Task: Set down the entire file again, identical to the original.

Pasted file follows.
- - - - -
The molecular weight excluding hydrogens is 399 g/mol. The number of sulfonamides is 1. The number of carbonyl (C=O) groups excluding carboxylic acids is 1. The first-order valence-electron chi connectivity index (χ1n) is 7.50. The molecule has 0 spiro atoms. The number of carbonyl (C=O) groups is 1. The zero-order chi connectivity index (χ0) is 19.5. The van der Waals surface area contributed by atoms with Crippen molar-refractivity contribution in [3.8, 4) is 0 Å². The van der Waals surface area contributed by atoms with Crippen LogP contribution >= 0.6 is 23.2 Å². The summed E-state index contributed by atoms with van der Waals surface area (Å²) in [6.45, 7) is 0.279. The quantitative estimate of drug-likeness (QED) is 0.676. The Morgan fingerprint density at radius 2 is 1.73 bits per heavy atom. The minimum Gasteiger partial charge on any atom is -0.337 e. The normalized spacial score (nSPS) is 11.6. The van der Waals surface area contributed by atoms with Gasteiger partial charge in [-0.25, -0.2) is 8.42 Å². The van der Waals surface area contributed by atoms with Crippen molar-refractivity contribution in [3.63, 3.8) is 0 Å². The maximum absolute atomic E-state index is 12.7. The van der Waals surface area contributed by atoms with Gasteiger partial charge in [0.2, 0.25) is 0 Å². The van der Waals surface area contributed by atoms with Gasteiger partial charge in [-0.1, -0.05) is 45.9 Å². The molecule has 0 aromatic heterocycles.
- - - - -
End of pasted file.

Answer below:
The molecular weight excluding hydrogens is 399 g/mol. The number of sulfonamides is 1. The number of carbonyl (C=O) groups excluding carboxylic acids is 1. The first-order valence-electron chi connectivity index (χ1n) is 7.50. The molecule has 0 spiro atoms. The number of carbonyl (C=O) groups is 1. The zero-order chi connectivity index (χ0) is 19.5. The van der Waals surface area contributed by atoms with Crippen molar-refractivity contribution in [3.8, 4) is 0 Å². The van der Waals surface area contributed by atoms with Crippen LogP contribution >= 0.6 is 23.2 Å². The summed E-state index contributed by atoms with van der Waals surface area (Å²) in [6.45, 7) is 0.279. The quantitative estimate of drug-likeness (QED) is 0.676. The Morgan fingerprint density at radius 2 is 1.73 bits per heavy atom. The minimum Gasteiger partial charge on any atom is -0.337 e. The normalized spacial score (nSPS) is 11.6. The van der Waals surface area contributed by atoms with Gasteiger partial charge in [-0.25, -0.2) is 8.42 Å². The van der Waals surface area contributed by atoms with Crippen molar-refractivity contribution in [3.63, 3.8) is 0 Å². The maximum absolute atomic E-state index is 12.7. The van der Waals surface area contributed by atoms with Gasteiger partial charge in [0.2, 0.25) is 0 Å². The van der Waals surface area contributed by atoms with Gasteiger partial charge in [-0.1, -0.05) is 45.9 Å². The molecule has 0 aromatic heterocycles.